It’s an interesting question whether the Personal Property Security Act, in defining ‘security interest’, is creating a new species of property, or whether the term is simply used to describe a range of traditional security and other interests
A comment by Robb J in the NSW Supreme Court decision Photios v Cussen  NSWSC 336 comes down on the ‘traditional’ side.
Photios v Cussen  NSWSC 336
The case concerned the validity of administrators appointed to two companies, Beechworth Land Estates Pty Ltd and Griffith Estates Pty Ltd, when NSW mortgage duty had not been paid on the security agreements under which they were appointed. Validity required that the security interests were enforceable at the time of appointment.
The court found substantially all Beechworth’s property was in Victoria, and the security interest was enforceable over the Victorian property despite failure to pay NSW duty, rendering the appointment valid. All Griffith’s property was in NSW, so its security interest was unenforceable at the time of appointment, but subsequent payment of duty would validate it retroactively and the court might be able to cure the invalidity under s447A of the Corporations Act.
A passing comment by the Court concerned the effect of words granting ‘a security interest’, which is relevant to discussions about whether a ‘security interest’ under the PPSA is a new type of property interest, or simply a term that describes certain kinds of traditional security and other interests. The Court noted that:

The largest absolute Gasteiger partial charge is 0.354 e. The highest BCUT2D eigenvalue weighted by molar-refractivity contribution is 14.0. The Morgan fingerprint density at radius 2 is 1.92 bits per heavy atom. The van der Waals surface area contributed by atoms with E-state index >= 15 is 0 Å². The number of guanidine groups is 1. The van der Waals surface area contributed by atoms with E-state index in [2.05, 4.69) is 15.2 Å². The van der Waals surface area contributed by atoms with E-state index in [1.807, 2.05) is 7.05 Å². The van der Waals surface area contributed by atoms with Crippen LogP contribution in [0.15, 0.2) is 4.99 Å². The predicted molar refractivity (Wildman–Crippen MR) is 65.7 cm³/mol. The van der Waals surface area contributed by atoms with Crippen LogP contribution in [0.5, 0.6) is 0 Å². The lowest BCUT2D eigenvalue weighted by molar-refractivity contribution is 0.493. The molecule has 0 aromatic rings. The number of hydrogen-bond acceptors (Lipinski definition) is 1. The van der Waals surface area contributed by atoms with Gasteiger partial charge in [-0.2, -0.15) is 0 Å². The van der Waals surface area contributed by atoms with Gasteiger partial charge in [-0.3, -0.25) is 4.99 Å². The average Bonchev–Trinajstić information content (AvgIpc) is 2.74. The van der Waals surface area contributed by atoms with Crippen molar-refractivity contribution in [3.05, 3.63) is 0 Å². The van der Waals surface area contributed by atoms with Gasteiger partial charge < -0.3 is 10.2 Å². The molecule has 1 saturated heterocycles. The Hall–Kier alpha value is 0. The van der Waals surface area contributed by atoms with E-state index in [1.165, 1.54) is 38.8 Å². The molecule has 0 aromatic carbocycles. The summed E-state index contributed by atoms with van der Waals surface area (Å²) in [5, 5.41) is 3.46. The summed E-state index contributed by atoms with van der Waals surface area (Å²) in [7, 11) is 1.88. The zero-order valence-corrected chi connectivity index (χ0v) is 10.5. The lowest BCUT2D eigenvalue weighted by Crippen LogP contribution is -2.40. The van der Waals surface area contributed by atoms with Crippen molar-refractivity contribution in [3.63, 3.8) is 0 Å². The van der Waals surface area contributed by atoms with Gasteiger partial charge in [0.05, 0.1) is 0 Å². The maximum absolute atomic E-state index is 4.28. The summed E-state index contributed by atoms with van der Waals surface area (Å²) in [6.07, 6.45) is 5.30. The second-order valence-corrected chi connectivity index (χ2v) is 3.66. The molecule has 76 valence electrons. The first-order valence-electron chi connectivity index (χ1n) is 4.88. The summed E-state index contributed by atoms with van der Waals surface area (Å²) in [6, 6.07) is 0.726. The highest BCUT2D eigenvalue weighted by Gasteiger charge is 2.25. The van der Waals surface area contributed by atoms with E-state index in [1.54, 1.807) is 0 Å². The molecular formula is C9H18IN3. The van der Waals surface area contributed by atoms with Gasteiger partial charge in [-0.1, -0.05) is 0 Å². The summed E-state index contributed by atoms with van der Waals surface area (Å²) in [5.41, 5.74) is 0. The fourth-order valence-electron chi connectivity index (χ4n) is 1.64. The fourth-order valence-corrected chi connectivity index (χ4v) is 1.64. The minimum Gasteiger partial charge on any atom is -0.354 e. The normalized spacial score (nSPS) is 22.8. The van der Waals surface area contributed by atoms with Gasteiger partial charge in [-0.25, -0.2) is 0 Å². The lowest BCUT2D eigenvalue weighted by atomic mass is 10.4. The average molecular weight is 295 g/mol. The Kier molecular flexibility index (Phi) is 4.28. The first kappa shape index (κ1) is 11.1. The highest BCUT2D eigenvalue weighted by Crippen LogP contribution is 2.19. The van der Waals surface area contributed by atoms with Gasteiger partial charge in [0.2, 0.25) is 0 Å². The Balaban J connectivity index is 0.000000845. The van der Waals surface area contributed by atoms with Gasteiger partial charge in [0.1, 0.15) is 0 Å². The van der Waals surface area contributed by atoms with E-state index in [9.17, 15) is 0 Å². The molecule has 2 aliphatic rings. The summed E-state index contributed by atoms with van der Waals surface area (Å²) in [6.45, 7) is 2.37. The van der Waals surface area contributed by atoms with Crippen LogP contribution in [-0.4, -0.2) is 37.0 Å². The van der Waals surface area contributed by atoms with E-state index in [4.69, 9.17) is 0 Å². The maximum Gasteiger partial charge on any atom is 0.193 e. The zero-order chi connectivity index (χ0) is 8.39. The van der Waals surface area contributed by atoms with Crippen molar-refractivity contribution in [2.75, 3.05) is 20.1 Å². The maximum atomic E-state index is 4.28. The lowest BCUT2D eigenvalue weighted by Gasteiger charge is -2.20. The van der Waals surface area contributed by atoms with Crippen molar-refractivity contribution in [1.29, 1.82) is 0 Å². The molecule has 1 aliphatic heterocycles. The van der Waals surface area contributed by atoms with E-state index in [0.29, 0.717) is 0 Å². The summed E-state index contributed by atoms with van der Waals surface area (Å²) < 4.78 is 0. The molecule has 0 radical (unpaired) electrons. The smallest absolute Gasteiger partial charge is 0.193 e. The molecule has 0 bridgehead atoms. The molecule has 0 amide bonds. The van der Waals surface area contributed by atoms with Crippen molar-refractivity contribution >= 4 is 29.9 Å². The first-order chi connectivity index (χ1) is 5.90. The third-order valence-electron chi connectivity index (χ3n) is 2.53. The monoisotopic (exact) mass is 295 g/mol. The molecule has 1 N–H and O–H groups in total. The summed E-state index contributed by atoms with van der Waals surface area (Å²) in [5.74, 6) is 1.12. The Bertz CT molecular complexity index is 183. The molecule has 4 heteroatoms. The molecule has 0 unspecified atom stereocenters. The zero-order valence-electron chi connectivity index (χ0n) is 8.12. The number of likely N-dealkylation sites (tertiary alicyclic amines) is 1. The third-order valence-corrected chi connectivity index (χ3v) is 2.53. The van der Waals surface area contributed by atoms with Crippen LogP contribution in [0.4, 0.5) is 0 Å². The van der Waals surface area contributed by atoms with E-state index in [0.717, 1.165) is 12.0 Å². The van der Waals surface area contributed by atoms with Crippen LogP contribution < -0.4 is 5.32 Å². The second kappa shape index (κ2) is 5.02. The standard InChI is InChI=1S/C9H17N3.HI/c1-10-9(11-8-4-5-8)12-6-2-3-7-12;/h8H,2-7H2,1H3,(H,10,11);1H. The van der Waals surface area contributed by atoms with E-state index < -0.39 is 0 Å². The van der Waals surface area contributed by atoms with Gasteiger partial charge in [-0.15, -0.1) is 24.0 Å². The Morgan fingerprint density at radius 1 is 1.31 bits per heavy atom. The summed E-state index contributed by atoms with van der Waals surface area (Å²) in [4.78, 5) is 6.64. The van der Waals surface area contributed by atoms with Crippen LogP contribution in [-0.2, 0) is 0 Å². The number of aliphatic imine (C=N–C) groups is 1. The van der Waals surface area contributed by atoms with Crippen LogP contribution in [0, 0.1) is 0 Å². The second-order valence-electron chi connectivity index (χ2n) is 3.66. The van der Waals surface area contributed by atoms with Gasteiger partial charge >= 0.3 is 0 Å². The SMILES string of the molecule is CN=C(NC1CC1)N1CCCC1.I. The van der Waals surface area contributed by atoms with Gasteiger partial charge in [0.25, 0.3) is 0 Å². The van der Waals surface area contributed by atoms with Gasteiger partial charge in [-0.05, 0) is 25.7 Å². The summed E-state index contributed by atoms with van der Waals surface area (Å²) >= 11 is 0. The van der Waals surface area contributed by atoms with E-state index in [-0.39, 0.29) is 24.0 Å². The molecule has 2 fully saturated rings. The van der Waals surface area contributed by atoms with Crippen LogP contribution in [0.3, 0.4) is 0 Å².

- Beechworth had entered into a general security deed which granted ‘a fixed charge over all present and after-acquired property that was not a security interest [sic – but possibly ‘that was not personal property’] under [the PPSA], as well as a security interest over all personal property encompassed by the PPSA’;
- Beechworth’s property consisted of a debt owed to it by a third party, and a mortgage granted by that third party; and
- ‘The effect of the general security deed was to grant … a charge over the debt…’ (emphasis added).
That is, while nothing in the decision turned on the distinction, the Court appeared to proceed on the basis that words of grant of ‘a security interest’ were effective to grant a charge, rather than a new species of property.
Digest of PPSA cases
I have added Photios v Cussen to my digest of reported Australian cases, along with two other new cases:
- Garrett v Commissioner of Taxation  AATA 247, a tax decision where the Deputy President makes some perhaps surprising comments about s8(1)(b) (exclusion of non-consensual security interests), s12 (‘transaction’) and s19 (attachment), and
- Freestone Auto Sales Pty Ltd v Musulin  NSWCA 160, a case about a written-off motor car which illustrates how readily the national PPS Register can provide information that would formerly have been difficult to obtain.
Please go to <a title="PPSA cases" href="http://www viagra naturel acheter.stevepemberton.com.au/ppsa-cases/”>PPS cases for a link to the digest.